Practical tips for introducing peacemaking into worship services

These tips provide a practical application of peacemaking to worship services.

John Rempel, now a seminary professor, spent 12 years as the Mennonite Central Committee (MCC) liaison to the United Nations.

His work thrust Rempel into the thick of situations crying for justice. He believes churches need to include peacemaking and justice in worship. But he also knows that the average person in the pew doesn’t know that much about specific issues. At a recent Calvin Symposium on Worship and the Arts, Rempel explained how to bridge the gap.

Stay in touch with the activists in your denomination.
Many denominations have peace and justice ministry offices, some at the United Nations. Denominational peacemaking sometimes accomplishes what the United Nations cannot.

For example, the MCC seconded two people to the Anglican Church of Uganda to monitor a fanatical militia group, The Lord’s Army. They documented how village children were recruited, became disabled, and died.

“The Ugandan government wouldn’t let in United Nations monitors. They denied that children were forced to fight. But our staff people gave the U.N. office numbers and trends with which to confront the government of Uganda. We also provided a short report to the Mennonite churches and asked them to pray,” Rempel says.

Relate activism to prayer.
Rempel reminds worshipers that the Holy Spirit precedes us into situations of conflict and injustice, just as the Holy Spirit preceded Peter before his encounter with Cornelius in Acts 10.

“God works through political institutions. He works in other ways, too, directly and indirectly, through the church. The church must live close to people in need, through local and international programs, so it knows what to pray about,” he says.

Introduce peacemaking through intercessory prayer.
Sermons, songs, litanies, and liturgies all offer useful ways to introduce peace and justice issues into worship. But Rempel says that the congregation’s intercessory prayer is the best place of all to include peace and justice.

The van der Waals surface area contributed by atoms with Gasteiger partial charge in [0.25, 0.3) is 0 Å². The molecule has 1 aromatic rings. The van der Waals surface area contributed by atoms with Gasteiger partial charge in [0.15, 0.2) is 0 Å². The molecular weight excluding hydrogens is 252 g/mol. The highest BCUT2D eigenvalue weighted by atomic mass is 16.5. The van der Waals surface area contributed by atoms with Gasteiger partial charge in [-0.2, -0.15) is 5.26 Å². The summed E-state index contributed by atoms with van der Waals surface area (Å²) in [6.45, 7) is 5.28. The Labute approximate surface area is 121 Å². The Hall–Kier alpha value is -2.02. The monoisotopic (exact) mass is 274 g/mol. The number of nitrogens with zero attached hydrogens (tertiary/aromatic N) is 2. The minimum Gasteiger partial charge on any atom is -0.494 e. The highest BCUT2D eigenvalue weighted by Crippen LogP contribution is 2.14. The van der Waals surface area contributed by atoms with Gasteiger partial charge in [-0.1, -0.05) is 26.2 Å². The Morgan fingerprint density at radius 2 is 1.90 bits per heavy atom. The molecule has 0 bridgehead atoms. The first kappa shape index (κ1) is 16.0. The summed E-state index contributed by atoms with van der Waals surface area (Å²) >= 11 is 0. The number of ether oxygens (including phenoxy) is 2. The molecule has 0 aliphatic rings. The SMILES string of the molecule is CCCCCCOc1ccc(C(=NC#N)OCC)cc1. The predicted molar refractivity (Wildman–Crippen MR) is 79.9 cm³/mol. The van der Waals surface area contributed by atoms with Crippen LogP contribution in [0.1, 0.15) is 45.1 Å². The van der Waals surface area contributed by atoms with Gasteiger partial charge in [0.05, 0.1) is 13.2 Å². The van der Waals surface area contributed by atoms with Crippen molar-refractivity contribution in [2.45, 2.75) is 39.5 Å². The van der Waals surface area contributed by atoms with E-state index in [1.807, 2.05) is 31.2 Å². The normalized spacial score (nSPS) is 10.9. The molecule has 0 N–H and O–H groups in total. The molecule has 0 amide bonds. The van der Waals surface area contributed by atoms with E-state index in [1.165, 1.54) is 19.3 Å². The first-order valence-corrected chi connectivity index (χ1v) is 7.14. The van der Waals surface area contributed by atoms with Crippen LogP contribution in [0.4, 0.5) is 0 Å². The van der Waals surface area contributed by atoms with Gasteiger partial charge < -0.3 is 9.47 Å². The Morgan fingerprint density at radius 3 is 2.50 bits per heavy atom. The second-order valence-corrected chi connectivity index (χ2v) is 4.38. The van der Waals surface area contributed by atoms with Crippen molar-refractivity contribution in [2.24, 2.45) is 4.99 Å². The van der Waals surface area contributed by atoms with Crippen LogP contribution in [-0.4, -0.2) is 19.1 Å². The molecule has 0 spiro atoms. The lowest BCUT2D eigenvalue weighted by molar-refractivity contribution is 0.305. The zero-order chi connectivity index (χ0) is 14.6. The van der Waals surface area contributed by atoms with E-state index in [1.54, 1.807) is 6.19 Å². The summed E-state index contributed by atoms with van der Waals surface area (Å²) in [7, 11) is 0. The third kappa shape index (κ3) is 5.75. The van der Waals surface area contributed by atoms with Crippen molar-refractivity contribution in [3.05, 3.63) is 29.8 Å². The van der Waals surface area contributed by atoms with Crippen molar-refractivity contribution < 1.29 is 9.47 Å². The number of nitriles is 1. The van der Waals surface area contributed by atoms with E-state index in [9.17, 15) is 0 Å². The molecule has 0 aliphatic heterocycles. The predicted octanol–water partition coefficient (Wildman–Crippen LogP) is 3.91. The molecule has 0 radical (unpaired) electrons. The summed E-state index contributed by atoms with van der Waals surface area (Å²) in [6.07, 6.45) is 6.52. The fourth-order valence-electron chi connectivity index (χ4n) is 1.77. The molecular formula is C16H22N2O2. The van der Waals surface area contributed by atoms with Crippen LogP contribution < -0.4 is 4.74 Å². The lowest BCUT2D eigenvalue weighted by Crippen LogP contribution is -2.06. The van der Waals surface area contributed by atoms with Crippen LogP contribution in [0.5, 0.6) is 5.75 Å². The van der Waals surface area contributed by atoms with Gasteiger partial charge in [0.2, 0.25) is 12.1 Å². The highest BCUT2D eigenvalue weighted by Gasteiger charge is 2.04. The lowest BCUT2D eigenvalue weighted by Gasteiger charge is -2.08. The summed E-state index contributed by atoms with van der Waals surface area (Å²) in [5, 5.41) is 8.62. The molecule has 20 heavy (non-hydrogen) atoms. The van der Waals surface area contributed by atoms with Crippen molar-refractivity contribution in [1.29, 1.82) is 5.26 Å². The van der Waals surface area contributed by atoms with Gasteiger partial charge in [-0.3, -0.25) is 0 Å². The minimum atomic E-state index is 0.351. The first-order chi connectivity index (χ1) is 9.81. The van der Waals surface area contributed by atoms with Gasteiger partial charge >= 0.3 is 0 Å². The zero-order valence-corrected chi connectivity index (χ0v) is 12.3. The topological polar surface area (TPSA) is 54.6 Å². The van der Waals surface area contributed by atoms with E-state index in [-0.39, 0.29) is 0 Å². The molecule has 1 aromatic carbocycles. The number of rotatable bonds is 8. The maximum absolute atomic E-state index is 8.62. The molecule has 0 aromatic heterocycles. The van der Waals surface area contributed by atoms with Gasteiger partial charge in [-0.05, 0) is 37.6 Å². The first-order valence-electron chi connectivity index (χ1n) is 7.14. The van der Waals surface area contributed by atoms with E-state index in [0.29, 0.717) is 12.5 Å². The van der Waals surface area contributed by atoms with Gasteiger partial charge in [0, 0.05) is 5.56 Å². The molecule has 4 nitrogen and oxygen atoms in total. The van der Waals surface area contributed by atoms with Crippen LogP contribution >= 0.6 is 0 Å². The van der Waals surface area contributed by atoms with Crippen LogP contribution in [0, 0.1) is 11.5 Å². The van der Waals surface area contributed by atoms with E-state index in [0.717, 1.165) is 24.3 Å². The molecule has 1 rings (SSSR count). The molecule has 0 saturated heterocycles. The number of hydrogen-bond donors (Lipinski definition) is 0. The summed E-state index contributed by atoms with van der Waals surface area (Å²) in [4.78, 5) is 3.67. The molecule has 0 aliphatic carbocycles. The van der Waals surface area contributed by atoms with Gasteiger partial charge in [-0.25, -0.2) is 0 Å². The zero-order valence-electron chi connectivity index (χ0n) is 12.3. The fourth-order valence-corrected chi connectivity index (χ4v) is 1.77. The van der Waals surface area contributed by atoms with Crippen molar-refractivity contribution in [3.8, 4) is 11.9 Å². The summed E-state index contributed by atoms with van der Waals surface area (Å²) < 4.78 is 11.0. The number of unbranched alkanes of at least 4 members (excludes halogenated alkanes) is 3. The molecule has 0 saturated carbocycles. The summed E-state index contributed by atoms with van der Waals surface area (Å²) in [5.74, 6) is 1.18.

“Many churches have a time of sharing before prayer; 95 percent of these requests are about personal needs. But wouldn’t it be good to bring up needs of children in Uganda, too?”

Don’t burden the church with complicated details.
When you do ask for prayers or offer prayers, don’t overload people with details. Regarding the problem of Ugandan child soldiers, Rempel says it was enough for the average Mennonite congregation to know that MCC liaisons were working on their behalf with 40 Ugandan congregations.

Whether the intercessory prayer leader knows a lot or a little about an issue, Rempel advises against praying in a way “that prescribes to God exactly what should be done.”

For example, when U.N. liaisons from many denominations gather for a weekly ecumenical prayer service, their prayer litany refers quite generally to justice and peacemaking:

  • “We pray for the church in every place and for every ministry each of us has received from Christ…
  • “We pray for those in positions of public trust, that they might serve justice and promote freedom…
  • “We pray for those who make us their enemies and those whom we make ours, that we might find forgiveness and be transformed.”

Rempel says of the last petition, “That usually made me gulp.”

Be open to the Holy Spirit’s leading.
Rempel says that the optimal outcome of interceding regularly about world needs is for the congregation to “gradually start saying, ‘Okay, we’ve prayed about this. What are we going to do about it?’

“A congregation can collect money, pray, and think about parallels to injustices forced on Ugandan child soldiers. This might open our eyes to pray for guidance about child abuse in our own communities,” he says.

Adapted from Reformed Worship column by John Witvliet

Newspapers are full of stories about crime, homelessness, environmental and other societal problems. People sometimes ask me why these concerns don’t get mentioned in worship services.

I suspect these themes are more prominent in communities that face injustice but less so in more affluent places. It is always a temptation to prefer worship that comforts us without challenging us. But the gospel clearly involves both.

Also, Christians sometimes know of—and don’t want to emulate—churches that focus on social justice in place of a gospel of salvation in Christ. Of course, this is a false choice. Christ offers redemption that transforms individuals, cultures, and the whole creation!

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